The proposed regulations would require shippers to meet several spill response criteria to obtain a “hazardous substance permit” from the government.
For the sake of argument, let’s assume that companies evade all these obstacles and oil-by-rail exports triple to more than 400,000 barrels per day by 2019.
There’s simply no reason that shipping oil on trains needs to be as dangerous as it currently is. As we’ve previously reported, there are a wide range of changes that could be introduced by the federal government to greatly reduce risk — amend the Railway Safety Act to restrict certain volumes of dangerous goods, accelerate the phase-out of existing railcars, increase the number of on-site inspections and improve public transparency.
But with the exception of minor changes, the federal government hasn’t moved to make rail transport of oil safe
“The industry is powerful,” Campbell said. “I’ve talked a lot about regulatory capture. Transport Canada, as far as I can tell, is still as dysfunctional as ever. Industry still seems to be running the show, and resources seem to be as wanting, to say the least. You’ve got a weak regulator with insufficient resources.”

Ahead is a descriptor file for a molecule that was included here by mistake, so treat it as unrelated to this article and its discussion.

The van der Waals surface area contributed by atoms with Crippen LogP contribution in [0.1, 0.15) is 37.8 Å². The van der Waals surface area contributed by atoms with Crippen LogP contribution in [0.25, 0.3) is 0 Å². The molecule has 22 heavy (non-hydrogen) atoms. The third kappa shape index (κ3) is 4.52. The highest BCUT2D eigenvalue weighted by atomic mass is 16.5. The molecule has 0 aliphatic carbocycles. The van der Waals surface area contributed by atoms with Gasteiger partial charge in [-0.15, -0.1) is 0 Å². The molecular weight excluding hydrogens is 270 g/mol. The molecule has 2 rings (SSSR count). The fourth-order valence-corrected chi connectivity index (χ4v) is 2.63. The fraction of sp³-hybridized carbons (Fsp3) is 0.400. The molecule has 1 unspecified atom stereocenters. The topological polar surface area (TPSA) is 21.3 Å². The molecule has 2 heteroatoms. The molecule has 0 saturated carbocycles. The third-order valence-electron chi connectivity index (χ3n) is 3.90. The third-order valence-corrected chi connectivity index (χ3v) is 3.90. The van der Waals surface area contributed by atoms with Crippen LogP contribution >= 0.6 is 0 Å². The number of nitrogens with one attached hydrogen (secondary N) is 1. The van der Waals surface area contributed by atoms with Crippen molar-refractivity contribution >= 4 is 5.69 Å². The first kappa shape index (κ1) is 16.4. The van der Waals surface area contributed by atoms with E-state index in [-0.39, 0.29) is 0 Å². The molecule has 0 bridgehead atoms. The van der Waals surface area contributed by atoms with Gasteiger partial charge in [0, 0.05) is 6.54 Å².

The report of the Railway Safety Act Review is expected to be released soon, but Campbell is “almost positive” that it won’t lead to a fundamental rethinking of the system.
There are actually many upsides to transporting oil by rail instead of pipeline.
It physically moves faster in unit trains than pipeline, and doesn’t mix with other grades of petroleum as it does with pipeline “batching.” Rail terminals are also quite low in cost — the Canadian Association of Petroleum Producers reported in 2014 that a typical unit train terminal ranges between $30 million to $50 million and can be paid off in five years or less.
There’s also the potential to ship raw bitumen by rail in a form known as “neatbit.”
As the name suggests, diluted bitumen that’s transported by pipeline requires diluent, a costly natural gas condensate that takes up about 30 per cent of volume in a shipment. Diluent also serves as the volatile component of the mixture, which can explode in a crash. Shipping bitumen by rail without diluent would save companies money and prevent the risk of explosions.
But it requires upfront costs to purchase heated tanker cars and special loading terminals. It’s effectively the same thing preventing the electrification of freight rail, which would greatly reduce greenhouse gas emissions and fuel costs: it just costs too much cash to get started, even though the payoffs would be enormous. Until the government regulates such activities, it likely won’t happen — and the safety of communities will continue to be at risk.
“The reality is that the stuff is going to keep rumbling through Canadians towns and cities across the country,” Campbell said. “While it’s doing that for the next five years or more, make it safer. There are things that can be done.”